To the attention of MEPs in the European Parliament’s Environment Committee
18 February 2013
The International Emissions Trading Association (IETA) urges MEPs to support amendments that provide greater legal clarity for modifying the timing of the auction of allowances
Dear Honorable Member of the European Parliament,
Tomorrow, you will vote on a draft decision that amends Article 10.4 of the ETS Directive. The proposal seeks to provide legal clarification on the European Commission’s mandate to propose amendments to the timing of auction of allowances.
The International Emissions Trading Association, which represents over 150 companies active in the global carbon market, strongly encourages the ENVI Committee to support amendments that seek to clarify the scope of the Commission’s proposal, by limiting the mandate to a one-off intervention, and to reject those amendments that would delete the Commission’s legal clarification for back-loading.
REJECT: amendments 8, 9, ITRE, 10, 29, 12, 17, 23
SUPPORT: consolidated amendments 1 and 2
SUPPORT: the start of trilogue negotiations in view of reaching a first-reading agreement
Here are the main reasons why the proposal should be supported:
• Back-loading does not change the EU ETS overall cap. Market fundamentals remain as agreed in the 20-20-20 package. Any changes in legislation, which would impact market fundamentals, would need to be undertaken in the context of the structural reform of the EU ETS.
• Previously, in face of legitimate expectations that there would not be enough liquidity in the transition from Phase 2 to Phase 3, the EU decided to front-load auctions. Now as the situation is precisely the opposite, the EU should have the possibility to temporarily address this over-liquidity situation by back-loading the auction of allowances
• Current low carbon prices reflect a strong imbalance between supply and demand that will challenge market confidence in the EU ETS until structural reforms have been agreed. If not readdressed in the short-term, the EU ETS risks becoming an irrelevant policy instrument. Alternatives to a European-wide well-functioning Emissions Trading Scheme risk leading to a patchwork of 27 national policies, which would be more costly, and create a difficult operating environment for market operators and investors across Europe. A positive vote tomorrow would provide an opportunity for EU policy makers to then debate and decide on structural reforms that would address the EU ETS design flaws.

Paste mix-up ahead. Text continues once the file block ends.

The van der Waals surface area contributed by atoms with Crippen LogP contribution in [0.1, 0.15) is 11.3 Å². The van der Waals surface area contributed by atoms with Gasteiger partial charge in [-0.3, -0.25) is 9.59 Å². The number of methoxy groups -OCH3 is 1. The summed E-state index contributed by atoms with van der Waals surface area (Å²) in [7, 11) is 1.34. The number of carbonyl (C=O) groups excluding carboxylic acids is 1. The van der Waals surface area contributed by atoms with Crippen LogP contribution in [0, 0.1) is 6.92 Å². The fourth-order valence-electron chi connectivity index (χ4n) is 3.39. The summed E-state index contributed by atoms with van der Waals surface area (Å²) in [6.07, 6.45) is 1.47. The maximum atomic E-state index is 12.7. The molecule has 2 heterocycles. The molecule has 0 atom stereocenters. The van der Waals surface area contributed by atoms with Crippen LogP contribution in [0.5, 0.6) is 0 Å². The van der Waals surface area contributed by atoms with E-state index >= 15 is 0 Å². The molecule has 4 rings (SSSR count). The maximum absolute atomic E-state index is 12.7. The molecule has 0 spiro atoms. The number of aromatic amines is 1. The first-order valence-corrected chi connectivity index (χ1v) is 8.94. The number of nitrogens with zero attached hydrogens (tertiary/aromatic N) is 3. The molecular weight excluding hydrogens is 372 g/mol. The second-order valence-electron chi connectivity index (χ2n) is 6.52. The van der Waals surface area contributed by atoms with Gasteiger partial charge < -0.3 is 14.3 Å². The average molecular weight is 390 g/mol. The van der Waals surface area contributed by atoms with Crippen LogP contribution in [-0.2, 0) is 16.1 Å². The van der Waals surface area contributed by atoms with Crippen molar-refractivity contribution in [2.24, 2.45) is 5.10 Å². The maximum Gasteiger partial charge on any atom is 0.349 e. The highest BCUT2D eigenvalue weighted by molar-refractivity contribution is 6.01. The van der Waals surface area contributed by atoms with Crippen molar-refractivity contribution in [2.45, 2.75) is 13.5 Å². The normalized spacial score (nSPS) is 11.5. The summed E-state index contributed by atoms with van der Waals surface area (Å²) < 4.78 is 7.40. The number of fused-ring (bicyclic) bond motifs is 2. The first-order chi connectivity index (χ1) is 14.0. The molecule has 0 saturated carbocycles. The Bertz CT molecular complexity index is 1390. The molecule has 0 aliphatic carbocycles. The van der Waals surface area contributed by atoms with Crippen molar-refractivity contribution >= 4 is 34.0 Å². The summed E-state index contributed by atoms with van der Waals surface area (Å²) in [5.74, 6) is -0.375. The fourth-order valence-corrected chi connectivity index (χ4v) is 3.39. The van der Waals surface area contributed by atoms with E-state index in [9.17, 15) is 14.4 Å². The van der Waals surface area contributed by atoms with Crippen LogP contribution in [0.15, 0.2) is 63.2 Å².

Even with its current challenges, the EU ETS is one of the most successful climate policy instruments in the world. It has enabled the reduction of greenhouse gas emissions in a cost-effective and technology-neutral way. It has paved a way that others are following: China, Australia, California, and over 15 developing countries have already established carbon markets or are exploring the means to do so. Europe must continue to work to improve its carbon market as an example for others to follow.
Your vote is extremely important. Voting against amendments aiming to provide greater legal clarity would see further policy reform options irremediably lost. Supporting them would send a very important signal that the EU ETS can and should remain the central pillar of the EU’s climate policy, which promotes both environmental reductions and economic growth.
IETA and its +150 corporate members look forward to a discussion on the future of the EU ETS with the European Parliament and hope that the ENVI Committee will consider voting in favour of amendments that improve the Commission’s proposal and allow a longer term debate on the future architecture of the EU ETS to take place.
Should you have any questions on IETA’s position, please don’t hesitate to contact Ms. Sarah Deblock, European Policy Director: email@example.com, +32 2 230 1160.
President and CEO, IETA
IETA has been the leading voice of the business community on the subject of carbon markets since 2000. IETA's +150 member companies include some of the world's leading corporations, including global leaders in oil, electricity, cement, aluminum, chemical, paper, and other industrial sectors; as well as leading firms in the data verification and certification, brokering and trading, legal, finance, and consulting industries.
Download the letter here